To go back to architecture, whats organic about architecture as a field, unlike product design, is this whole issue of holism and of monumentality is really our realm. Like, we have to design things which are coherent as a single object, but also break down into small rooms and have an identity of both the big scale and the small scale.
The Girl With Many Eyes One day in the park I had quite a surprise. I met a girl who had many eyes. She was really quite pretty (and also quite shocking!) and I noticed she had a mouth, so we ended up talking. We talked about flowers, and her poetry classes, and the problems she'd have if she ever wore glasses. It's great to know a girl who has so many eyes, but you really get wet when she breaks down and cries.
We offer such false hopes to people that every medical problem can be fixed even when you're starting to deal with an 80- or a 90-year-old body that is breaking down in multiple ways and doesn't have that resilience. And so it doesn't surprise me that someone who is completely unprepared for death may say, "Doc, do everything."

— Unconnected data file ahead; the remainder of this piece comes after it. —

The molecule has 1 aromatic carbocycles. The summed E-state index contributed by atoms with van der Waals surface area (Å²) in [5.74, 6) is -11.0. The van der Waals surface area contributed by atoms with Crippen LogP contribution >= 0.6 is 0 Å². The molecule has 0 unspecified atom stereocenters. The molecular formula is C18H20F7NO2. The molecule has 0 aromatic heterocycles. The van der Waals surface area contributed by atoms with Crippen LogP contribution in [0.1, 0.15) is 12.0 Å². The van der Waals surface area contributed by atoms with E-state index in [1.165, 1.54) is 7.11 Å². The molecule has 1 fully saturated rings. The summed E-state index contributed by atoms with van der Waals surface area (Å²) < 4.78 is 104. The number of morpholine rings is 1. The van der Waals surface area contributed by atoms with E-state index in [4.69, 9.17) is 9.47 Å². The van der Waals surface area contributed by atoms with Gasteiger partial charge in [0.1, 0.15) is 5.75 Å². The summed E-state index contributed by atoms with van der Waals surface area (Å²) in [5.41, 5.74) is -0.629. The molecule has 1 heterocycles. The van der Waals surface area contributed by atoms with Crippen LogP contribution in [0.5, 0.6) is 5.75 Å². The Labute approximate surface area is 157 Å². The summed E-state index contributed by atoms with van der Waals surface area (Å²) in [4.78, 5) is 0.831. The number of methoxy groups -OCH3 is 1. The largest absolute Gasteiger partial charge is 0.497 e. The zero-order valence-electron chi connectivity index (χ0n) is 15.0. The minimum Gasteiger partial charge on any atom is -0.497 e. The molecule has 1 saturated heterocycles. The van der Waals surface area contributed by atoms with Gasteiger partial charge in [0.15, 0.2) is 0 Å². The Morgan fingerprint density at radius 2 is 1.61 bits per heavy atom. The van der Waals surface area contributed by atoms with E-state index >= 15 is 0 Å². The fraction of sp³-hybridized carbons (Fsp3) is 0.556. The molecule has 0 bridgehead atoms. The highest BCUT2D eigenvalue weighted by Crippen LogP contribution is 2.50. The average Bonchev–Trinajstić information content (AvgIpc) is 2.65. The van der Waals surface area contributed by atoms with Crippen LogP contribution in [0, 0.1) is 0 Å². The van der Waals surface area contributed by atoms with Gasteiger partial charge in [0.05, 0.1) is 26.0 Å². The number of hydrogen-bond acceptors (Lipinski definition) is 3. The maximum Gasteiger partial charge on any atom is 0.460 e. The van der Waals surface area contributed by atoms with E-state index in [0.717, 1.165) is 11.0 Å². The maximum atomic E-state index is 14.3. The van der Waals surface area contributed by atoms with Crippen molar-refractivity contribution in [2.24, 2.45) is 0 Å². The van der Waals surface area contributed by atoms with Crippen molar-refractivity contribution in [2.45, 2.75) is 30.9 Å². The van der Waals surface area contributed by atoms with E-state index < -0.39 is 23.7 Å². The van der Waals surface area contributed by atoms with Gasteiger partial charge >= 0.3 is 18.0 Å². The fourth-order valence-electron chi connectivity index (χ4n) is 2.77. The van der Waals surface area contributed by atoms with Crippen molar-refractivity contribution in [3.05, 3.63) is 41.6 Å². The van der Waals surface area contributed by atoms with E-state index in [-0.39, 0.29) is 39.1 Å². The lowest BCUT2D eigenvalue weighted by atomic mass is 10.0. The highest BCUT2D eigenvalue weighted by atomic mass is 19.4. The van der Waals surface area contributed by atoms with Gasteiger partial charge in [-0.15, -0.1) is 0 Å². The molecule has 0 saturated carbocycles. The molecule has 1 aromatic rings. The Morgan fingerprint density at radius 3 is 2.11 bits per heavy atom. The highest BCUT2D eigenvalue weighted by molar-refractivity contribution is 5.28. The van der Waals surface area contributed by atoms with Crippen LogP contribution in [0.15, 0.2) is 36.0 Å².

You don't want to move toward some utopian literary situation where everybody's free of all conventions. That's ridiculous! Conventions are what you need. You have nothing to break down if you don't have conventions.
And then she realized that his presence was the wall, his presence was destroying her. Unless she could break out, she must die most fearfully, walled up in horror. And he was the wall. She must break down the wall. She must break him down before her, the awful obstruction of him who obstructed her life to the last. It must be done, or she must perish most horribly.
The Japanese director Tadashi Suzuki once stated, 'International cultural exchange is impossible - therefore we must try.' I agree with all my heart. The impossibility of seeing beyond one's own cultural context is a political act in the world and has the potential to break down the rigid assumptions surrounding us.